Is 2018 finally Svitolina’s time?

Maddy Friend Columnist

By Maddy Friend, Maddy Friend is a Roar Expert


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    In 2017, a season that was the most open and even on the WTA tour for many, many years, Elina Svitolina won five titles.

    Five, three of which were premier-level tournaments. Two of those were victories over Caroline Wozniacki, and one, at the Italian Open, was against current world number one Simona Halep.

    It’s hard to explain how difficult winning five titles in a season is – particularly in a season as even as 2017. These wins elevated her to #6 in the world, behind Halep and Karolina Pliskova.

    It was a breakout season for Svitolina, and for much of the year, she was the most consistent player on tour.

    Blessed with explosive speed and excellent athletic prowess, Svitolina’s backhand is a thing of beauty, a rare quality for the two-handed variety. When she’s on song, combined with an improved temperament and determination, she is one of the best players on tour to watch.

    However, despite her title victories, Svitolina was, in a way, a victim of the competition being so even. Two of the four Grand Slams, Roland Garros and the US Open, were won by first-time Slam winners (for Ostapenko, who won Roland Garros, it was her first title of any sort at the highest level). Players such as Halep, Pliskova, Garbine Muguruza, Kristina Mladenovic, Caroline Garcia and Caroline Wozniacki also won tournaments.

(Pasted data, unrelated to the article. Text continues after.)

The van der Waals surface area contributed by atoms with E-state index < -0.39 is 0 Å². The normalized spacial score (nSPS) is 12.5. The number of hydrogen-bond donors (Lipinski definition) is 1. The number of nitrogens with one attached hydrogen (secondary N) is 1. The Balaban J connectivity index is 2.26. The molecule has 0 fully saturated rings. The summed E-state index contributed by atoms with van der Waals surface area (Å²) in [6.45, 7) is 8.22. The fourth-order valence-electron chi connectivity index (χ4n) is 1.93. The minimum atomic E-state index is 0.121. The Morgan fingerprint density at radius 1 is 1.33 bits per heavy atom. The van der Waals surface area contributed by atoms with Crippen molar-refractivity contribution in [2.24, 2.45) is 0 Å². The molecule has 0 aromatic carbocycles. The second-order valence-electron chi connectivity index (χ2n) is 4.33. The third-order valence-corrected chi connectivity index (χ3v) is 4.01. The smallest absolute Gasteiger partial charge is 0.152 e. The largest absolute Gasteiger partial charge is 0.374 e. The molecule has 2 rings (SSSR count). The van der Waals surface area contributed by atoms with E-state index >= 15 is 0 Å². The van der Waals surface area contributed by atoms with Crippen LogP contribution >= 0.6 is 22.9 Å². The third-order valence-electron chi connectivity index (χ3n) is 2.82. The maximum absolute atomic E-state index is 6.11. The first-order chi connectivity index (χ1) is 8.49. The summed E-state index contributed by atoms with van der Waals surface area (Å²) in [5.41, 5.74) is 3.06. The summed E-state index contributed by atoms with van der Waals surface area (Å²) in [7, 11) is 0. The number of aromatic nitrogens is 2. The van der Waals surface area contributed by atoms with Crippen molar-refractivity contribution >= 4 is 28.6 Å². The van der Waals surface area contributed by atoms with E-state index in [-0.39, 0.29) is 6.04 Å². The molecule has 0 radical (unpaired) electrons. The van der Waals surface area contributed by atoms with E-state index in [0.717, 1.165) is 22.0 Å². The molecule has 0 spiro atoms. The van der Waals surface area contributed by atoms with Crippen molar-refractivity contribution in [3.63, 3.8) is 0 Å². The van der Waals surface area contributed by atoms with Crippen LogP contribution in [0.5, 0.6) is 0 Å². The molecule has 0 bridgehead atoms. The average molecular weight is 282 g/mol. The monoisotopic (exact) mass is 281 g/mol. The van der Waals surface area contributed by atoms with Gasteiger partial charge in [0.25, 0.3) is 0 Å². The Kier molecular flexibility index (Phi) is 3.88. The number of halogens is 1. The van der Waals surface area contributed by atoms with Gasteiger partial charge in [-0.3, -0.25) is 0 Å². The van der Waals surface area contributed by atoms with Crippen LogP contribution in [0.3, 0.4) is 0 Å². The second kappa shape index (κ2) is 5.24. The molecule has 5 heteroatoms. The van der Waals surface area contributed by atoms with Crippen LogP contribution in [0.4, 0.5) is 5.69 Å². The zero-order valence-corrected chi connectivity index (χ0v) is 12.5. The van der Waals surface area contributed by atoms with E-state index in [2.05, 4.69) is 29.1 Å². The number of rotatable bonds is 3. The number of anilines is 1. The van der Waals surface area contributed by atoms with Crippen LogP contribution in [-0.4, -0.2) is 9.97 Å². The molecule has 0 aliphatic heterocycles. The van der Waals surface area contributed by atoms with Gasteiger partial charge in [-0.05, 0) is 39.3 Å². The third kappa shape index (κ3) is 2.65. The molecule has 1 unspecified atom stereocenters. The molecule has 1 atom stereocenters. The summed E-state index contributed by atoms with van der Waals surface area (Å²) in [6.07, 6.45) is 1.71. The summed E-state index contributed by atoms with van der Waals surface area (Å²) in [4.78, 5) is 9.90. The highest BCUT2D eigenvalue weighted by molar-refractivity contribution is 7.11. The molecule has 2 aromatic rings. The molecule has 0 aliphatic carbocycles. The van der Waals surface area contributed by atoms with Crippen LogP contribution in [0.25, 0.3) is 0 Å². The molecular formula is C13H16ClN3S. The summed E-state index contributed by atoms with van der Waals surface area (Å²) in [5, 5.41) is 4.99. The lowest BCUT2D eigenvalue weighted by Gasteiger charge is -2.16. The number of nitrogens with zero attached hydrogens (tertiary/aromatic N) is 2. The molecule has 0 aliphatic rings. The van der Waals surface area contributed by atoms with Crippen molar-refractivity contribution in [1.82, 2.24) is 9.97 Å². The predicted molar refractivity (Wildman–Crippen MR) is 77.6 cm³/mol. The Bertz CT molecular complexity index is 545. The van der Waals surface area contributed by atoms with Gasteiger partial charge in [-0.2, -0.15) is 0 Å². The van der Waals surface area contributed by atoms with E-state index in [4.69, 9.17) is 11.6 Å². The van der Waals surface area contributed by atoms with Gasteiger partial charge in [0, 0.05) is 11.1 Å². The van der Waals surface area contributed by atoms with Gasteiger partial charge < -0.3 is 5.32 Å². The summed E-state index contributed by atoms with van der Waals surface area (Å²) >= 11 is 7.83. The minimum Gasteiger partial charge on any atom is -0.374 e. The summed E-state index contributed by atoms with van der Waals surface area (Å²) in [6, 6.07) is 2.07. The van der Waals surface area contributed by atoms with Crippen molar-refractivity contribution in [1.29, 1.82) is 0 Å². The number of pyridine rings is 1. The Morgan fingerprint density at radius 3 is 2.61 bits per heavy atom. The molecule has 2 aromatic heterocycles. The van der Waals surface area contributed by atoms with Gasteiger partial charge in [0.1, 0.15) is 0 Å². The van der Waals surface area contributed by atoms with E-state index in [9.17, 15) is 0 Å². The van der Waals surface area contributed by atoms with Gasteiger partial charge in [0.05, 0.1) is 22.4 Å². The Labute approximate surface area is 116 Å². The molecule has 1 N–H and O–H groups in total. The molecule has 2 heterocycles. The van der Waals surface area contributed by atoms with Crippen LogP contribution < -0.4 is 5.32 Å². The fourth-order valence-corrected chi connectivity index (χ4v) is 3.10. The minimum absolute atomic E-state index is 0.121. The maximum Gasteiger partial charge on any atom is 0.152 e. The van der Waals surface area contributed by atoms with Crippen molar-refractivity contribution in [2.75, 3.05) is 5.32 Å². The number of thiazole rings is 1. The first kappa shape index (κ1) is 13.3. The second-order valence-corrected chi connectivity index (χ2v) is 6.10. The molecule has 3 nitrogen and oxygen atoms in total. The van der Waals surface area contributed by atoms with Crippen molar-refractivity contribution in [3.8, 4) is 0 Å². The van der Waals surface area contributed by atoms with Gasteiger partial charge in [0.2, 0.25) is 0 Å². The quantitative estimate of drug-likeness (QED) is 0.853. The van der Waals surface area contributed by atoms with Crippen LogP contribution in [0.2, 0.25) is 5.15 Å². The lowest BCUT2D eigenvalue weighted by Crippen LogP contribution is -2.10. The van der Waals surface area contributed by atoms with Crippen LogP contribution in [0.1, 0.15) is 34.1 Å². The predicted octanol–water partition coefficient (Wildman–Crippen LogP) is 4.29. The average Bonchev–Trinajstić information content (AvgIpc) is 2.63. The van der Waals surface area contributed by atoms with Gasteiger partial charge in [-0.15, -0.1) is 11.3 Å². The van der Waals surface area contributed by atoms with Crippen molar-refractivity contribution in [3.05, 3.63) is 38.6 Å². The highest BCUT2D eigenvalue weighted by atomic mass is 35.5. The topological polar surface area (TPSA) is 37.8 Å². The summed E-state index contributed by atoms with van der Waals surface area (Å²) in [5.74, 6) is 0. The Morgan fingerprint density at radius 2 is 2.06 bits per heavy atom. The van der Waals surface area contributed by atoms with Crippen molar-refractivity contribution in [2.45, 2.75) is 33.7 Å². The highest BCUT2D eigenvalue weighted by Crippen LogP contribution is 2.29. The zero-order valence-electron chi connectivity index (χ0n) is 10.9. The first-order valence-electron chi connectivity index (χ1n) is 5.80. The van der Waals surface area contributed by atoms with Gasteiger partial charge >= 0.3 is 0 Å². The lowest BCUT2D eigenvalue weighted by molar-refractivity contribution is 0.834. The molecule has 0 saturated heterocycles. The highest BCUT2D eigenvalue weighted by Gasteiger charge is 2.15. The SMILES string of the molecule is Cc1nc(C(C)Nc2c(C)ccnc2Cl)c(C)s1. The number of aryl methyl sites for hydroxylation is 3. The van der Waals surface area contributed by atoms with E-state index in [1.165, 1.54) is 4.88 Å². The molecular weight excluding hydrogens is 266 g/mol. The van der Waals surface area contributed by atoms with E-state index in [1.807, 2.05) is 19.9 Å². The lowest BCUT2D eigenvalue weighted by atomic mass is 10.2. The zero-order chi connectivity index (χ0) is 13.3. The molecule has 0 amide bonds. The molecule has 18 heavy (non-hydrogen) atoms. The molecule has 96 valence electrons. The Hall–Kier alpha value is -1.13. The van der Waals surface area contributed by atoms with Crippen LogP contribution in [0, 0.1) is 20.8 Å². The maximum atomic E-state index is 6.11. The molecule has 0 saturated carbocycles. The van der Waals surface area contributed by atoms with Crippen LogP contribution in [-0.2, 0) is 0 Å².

In most years, form such as Svitolina displayed would have won her far more tournaments and accolades; however, such was the even form displayed across the competition last year that Svitolina was unable to capitalise on her form in the biggest tournaments.

    Her Grand Slam form was middling, with a quarter final berth at Roland Garros the best result, with the other three tournaments yielding only third and fourth round appearances, and she didn’t have great success at the end-of-season finals, losing two of her three round-robin matches.

    Elina Svitolina

    (Wikimedia Commons)

    Grand Slams have never been happy hunting grounds for Svitolina – she has twice made the quarter finals at Roland Garros, but otherwise hasn’t been past the fourth round. Perhaps the pressure was a factor – she was consistently touted as a Grand Slam favourite throughout the season, and at times looked like the pressure of the occasion got to her.

    This was clearly evident at Roland Garros, where, after leading one set and 5-1 in the second, she lost the match to Halep in devastating fashion. For the past two seasons, she’s been one of the front runners in the ‘best player to have never won a Grand Slam’ category.

    While Halep and Pliskova were arguably the players who carried the highest weight of expectation on them into the season, they were, unlike Svitolina, able to find their way to finals and semi-finals of Grand Slam tournaments.

    However, Pliskova and Halep had had excellent seasons in 2016, with Pliskova making her first Slam final at the US Open, and Halep having had consistent seasons over the preceding several years.

    Svitolina is several years younger than her compatriots, and at 23 and after an excellent season, she could be ready to put it all together on the biggest stage. At the time of writing, Svitolina won the Brisbane International final, an event where she made the semi-finals last year.

    That didn’t exactly set her up for success, as she only made the third round of the Australian Open the following week, but her form in the early part of 2018 has built on where she left off last season.

    With her talent, it’s always been a question of ‘when’, not ‘if’, she will win a Grand Slam. With 2018 looking likely to be as even and open as 2017, perhaps it will be this year.

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